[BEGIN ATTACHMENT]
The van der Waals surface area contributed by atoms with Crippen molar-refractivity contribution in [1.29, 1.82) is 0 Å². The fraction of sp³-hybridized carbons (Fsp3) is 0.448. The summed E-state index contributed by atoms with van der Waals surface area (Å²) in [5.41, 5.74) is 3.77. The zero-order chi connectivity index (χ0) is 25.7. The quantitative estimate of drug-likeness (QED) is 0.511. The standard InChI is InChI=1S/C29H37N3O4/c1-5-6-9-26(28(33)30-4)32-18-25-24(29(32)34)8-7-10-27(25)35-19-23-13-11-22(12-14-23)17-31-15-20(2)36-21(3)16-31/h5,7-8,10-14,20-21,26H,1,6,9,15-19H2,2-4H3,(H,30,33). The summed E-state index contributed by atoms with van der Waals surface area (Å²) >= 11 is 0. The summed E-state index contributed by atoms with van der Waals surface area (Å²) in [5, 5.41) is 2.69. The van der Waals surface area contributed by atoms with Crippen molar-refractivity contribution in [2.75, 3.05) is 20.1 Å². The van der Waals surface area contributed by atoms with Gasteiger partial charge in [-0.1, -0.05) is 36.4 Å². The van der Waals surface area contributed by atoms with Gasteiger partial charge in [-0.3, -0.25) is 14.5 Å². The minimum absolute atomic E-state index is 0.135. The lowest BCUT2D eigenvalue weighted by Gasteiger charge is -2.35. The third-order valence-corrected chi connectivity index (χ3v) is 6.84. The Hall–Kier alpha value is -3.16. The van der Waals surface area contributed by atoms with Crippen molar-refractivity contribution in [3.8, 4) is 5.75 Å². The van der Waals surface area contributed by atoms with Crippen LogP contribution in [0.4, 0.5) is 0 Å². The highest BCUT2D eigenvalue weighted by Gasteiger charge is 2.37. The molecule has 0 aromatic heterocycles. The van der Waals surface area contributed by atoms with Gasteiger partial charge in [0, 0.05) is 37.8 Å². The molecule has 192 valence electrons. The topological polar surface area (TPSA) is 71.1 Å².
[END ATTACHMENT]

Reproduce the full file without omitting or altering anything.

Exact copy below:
The van der Waals surface area contributed by atoms with Crippen molar-refractivity contribution in [1.29, 1.82) is 0 Å². The fraction of sp³-hybridized carbons (Fsp3) is 0.448. The summed E-state index contributed by atoms with van der Waals surface area (Å²) in [5.41, 5.74) is 3.77. The zero-order chi connectivity index (χ0) is 25.7. The quantitative estimate of drug-likeness (QED) is 0.511. The standard InChI is InChI=1S/C29H37N3O4/c1-5-6-9-26(28(33)30-4)32-18-25-24(29(32)34)8-7-10-27(25)35-19-23-13-11-22(12-14-23)17-31-15-20(2)36-21(3)16-31/h5,7-8,10-14,20-21,26H,1,6,9,15-19H2,2-4H3,(H,30,33). The summed E-state index contributed by atoms with van der Waals surface area (Å²) >= 11 is 0. The summed E-state index contributed by atoms with van der Waals surface area (Å²) in [5, 5.41) is 2.69. The van der Waals surface area contributed by atoms with Crippen molar-refractivity contribution in [2.75, 3.05) is 20.1 Å². The van der Waals surface area contributed by atoms with Gasteiger partial charge in [-0.1, -0.05) is 36.4 Å². The van der Waals surface area contributed by atoms with Gasteiger partial charge in [-0.3, -0.25) is 14.5 Å². The minimum absolute atomic E-state index is 0.135. The lowest BCUT2D eigenvalue weighted by Gasteiger charge is -2.35. The third-order valence-corrected chi connectivity index (χ3v) is 6.84. The Hall–Kier alpha value is -3.16. The van der Waals surface area contributed by atoms with Crippen molar-refractivity contribution in [3.8, 4) is 5.75 Å². The van der Waals surface area contributed by atoms with Crippen LogP contribution in [0.4, 0.5) is 0 Å². The highest BCUT2D eigenvalue weighted by Gasteiger charge is 2.37. The molecule has 0 aromatic heterocycles. The van der Waals surface area contributed by atoms with Gasteiger partial charge in [0, 0.05) is 37.8 Å². The molecule has 192 valence electrons. The topological polar surface area (TPSA) is 71.1 Å².